FINLAYSON, MARGARET (Haberkorn; Pabst), known as Margaret Bloomer and Margaret Mather, actress; b. 21 Oct. 1859 in Tilbury East Township, Upper Canada, daughter of John Finlayson, farmer and mechanic, and Ann Mather; m. first 15 Feb. 1887 Emil Haberkorn in Buffalo, N.Y.; m. secondly 26 July 1892 Gustav Pabst; she had no children; d. 7 April 1898 in Charleston, W.Va., and was buried in Detroit.
Margaret Finlayson was taken to Detroit around the age of five with her three brothers and two sisters, and spent her childhood in impoverished surroundings. Since her Scots father was frequently unemployed, she was obliged between the ages of 10 and 14 to sell the Detroit Free Press in the streets. Her waif-like existence continued when she left home to wash dishes in a hotel. Attempting suicide one night by throwing herself into the Detroit River, she was rescued and subsequently placed, according to Henry James Morgan*’s Types of Canadian women, “in a position to cultivate her great natural gifts for the stage.” Presumably money was provided for training and living expenses. This raw but strikingly pretty 19-year-old redhead assumed the name Margaret Bloomer and headed for New York to enter the theatre.
Between 1879 and 1881 she studied with George Edgar, an actor-elocutionist who was supported by a company recruited mainly from his pupils. He channelled her talent into a series of Shakespearian heroines. While playing Cordelia in King Lear, she was noticed by manager J. M. Hill and placed under contract. For a year she was removed from public scrutiny and housed with drama critic John Habberton of the New York Herald to be introduced to literature, trained in deportment, and “mentally scrubbed down.” Hill then arranged a carefully calculated series of private recitations before critics and friends, thus arousing curiosity in her talent. On 28 Aug. 1882 she made her successful début at McVicker’s Theatre, Chicago, playing Shakespeare’s Juliet, a role with which she became indelibly identified. About this time, she adopted the maiden name of her English-born mother, who travelled with her. For another three years Hill organized road-tours of Romeo and Juliet, including performances in Canada in Toronto (December 1883), London (December 1884), and Montreal (May 1885), cities that were part of North America’s touring circuits. Her orthodox repertoire was expanded to include Rosalind in As you like it and the title roles in John Augustin Daly’s Leah the forsaken and Bulwer-Lytton’s The lady of Lyons. These starring vehicles were similar to those chosen by Mary Anderson, Julia Marlowe, and Adelaide Neilson, contemporary rivals with whom Mather wished to be compared. Finally, she was brought to Hill’s Union Square Theatre in New York, amidst an extensive advertising campaign.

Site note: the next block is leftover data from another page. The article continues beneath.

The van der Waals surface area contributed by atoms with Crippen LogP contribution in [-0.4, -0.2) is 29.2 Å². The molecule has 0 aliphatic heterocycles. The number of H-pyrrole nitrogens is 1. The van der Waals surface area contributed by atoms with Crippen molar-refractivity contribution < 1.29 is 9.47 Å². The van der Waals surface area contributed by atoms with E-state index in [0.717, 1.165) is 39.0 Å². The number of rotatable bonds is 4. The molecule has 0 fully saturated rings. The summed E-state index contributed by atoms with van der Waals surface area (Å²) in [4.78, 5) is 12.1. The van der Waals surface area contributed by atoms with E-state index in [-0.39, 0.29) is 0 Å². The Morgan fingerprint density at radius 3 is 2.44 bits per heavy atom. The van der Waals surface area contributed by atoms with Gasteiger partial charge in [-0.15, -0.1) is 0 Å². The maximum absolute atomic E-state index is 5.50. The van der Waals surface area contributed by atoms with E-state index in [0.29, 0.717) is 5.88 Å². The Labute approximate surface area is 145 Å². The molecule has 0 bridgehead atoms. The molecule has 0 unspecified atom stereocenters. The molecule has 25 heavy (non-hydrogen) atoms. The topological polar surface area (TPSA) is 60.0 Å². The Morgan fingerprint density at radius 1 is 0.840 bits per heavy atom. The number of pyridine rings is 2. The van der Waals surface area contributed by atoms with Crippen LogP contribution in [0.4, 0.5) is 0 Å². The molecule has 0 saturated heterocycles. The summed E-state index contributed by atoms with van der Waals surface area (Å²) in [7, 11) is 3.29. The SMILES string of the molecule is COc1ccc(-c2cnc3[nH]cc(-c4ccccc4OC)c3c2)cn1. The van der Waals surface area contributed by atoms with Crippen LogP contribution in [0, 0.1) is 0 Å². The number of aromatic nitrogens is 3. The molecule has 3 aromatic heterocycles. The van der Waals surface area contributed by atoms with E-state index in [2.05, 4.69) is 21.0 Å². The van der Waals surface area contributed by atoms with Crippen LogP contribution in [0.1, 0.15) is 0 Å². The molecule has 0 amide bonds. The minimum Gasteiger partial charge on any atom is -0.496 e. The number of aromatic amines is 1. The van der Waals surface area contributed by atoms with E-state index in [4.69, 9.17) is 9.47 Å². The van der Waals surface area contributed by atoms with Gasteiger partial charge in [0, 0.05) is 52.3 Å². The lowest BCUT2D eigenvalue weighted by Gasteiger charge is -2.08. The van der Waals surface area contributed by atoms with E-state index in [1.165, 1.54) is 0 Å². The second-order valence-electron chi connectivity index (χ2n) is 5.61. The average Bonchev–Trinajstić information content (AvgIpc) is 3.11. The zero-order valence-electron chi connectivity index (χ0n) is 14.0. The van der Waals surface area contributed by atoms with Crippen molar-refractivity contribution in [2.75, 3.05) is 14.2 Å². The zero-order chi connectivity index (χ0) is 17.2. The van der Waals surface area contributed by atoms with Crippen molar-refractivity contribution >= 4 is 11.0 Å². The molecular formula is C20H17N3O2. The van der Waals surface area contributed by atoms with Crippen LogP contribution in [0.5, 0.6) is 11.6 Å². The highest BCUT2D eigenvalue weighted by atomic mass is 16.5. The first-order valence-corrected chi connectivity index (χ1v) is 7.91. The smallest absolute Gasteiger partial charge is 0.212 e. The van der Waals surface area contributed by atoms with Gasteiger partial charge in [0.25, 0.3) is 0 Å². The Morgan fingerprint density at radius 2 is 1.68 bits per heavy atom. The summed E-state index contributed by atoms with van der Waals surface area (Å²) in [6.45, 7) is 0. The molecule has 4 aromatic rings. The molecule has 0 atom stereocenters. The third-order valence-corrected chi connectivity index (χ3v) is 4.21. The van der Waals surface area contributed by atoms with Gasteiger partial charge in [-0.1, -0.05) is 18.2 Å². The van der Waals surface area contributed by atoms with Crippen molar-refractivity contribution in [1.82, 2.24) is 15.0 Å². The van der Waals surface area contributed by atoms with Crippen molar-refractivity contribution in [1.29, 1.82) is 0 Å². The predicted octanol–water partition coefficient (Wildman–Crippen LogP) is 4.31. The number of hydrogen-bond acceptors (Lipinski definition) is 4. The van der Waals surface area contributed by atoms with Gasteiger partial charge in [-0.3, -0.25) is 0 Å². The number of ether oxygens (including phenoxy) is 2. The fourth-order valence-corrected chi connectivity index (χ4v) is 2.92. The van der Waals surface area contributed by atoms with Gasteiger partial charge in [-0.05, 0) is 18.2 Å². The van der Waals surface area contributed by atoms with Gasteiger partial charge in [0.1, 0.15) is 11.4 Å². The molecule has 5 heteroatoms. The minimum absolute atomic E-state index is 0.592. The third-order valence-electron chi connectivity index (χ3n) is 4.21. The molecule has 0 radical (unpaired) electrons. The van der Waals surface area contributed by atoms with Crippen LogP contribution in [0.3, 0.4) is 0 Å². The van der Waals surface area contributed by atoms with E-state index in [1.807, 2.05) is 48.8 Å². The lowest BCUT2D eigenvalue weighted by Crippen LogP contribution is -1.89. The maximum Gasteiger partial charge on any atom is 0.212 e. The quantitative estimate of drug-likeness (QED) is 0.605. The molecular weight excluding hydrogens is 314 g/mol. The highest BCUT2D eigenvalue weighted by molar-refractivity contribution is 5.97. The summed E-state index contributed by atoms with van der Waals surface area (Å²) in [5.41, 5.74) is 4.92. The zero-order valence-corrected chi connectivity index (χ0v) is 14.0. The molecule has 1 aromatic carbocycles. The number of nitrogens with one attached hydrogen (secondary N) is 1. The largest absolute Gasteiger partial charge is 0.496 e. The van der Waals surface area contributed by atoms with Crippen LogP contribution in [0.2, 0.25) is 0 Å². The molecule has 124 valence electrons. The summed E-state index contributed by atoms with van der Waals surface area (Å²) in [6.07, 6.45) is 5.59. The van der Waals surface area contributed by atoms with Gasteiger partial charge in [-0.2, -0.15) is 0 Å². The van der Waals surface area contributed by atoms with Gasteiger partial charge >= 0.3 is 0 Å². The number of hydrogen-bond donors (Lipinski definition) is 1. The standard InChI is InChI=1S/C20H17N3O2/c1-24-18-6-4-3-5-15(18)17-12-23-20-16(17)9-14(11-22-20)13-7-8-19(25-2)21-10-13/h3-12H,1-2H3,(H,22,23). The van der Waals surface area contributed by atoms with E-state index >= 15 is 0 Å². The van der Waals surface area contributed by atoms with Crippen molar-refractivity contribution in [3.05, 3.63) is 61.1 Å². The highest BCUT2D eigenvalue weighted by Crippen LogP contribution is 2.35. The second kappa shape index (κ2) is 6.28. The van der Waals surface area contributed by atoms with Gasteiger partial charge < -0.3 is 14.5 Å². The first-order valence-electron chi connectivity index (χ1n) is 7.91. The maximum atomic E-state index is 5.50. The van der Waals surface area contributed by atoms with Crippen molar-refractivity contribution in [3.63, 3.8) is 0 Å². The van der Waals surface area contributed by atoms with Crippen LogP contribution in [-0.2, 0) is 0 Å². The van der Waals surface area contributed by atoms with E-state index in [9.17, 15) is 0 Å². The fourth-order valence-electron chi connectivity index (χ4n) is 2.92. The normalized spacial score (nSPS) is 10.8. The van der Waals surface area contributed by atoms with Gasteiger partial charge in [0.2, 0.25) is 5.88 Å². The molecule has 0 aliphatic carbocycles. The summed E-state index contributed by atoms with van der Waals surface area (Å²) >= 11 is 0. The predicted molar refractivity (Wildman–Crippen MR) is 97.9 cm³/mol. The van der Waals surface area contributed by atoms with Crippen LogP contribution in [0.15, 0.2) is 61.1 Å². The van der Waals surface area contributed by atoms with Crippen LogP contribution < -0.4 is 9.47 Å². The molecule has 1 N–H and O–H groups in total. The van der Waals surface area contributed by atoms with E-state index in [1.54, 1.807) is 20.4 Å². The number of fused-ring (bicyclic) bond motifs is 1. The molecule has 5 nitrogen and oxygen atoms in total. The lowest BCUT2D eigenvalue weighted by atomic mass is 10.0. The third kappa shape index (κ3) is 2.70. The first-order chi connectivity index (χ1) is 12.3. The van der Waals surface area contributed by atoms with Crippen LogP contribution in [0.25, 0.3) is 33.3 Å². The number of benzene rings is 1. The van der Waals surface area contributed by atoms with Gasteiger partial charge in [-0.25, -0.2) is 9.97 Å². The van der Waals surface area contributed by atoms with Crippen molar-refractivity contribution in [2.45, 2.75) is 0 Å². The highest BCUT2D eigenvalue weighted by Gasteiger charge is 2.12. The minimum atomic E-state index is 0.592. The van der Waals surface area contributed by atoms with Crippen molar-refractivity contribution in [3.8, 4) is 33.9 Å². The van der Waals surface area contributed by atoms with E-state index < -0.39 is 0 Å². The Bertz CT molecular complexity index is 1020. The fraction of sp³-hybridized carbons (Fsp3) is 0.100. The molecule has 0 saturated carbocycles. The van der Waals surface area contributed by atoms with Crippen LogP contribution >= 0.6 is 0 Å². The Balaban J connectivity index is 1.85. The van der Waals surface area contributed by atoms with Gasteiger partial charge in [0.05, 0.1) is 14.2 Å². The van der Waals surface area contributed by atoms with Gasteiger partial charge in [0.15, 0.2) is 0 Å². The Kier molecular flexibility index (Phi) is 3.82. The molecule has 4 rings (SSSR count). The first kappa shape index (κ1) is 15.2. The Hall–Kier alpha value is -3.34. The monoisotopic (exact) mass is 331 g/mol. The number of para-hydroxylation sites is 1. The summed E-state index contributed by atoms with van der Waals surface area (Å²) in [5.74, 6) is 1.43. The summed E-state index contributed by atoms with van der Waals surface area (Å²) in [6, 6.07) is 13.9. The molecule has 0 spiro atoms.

She opened as Juliet on 13 Oct. 1885 and took Broadway by storm. Her much publicized revival of Romeo and Juliet ran for 84 consecutive performances, establishing an American record. Audiences thrilled to the unexpected physical quality and harshness of her characterization; in the potion scene she rolled down a flight of stairs after taking the drink. However, critics writing later were less kind. Much of her reputation had been “deliberately manufactured,” according to her obituary in the New York Times. To George Clinton Densmore Odell, chronicler of 19th-century theatre in New York, her Juliet had a “synthetic excitement” and lacked the “breeding expected of a daughter of the Capulets.” He praised her “natural force,” “powerful voice,” and “ambition and courage” but found her accent “provincial.” The Times obituary also noted her “defective delivery . . . and her habitual crudities of speech.” In comparison to Mary Anderson’s handling of Juliet, Mather’s was dismissed by Odell as “tawdry and violent to a degree.” This violence was vividly described by fellow actor Otis Skinner, who once saw her coming away from a scene in Leah the forsaken, “waves of hysteria passing over her; her fingers would snap; nervous laughter on her lips, and the pupils of her eyes dilating to an entire blackness. . . . The condition would last five or ten minutes, then she would come out of it weak as a kitten.”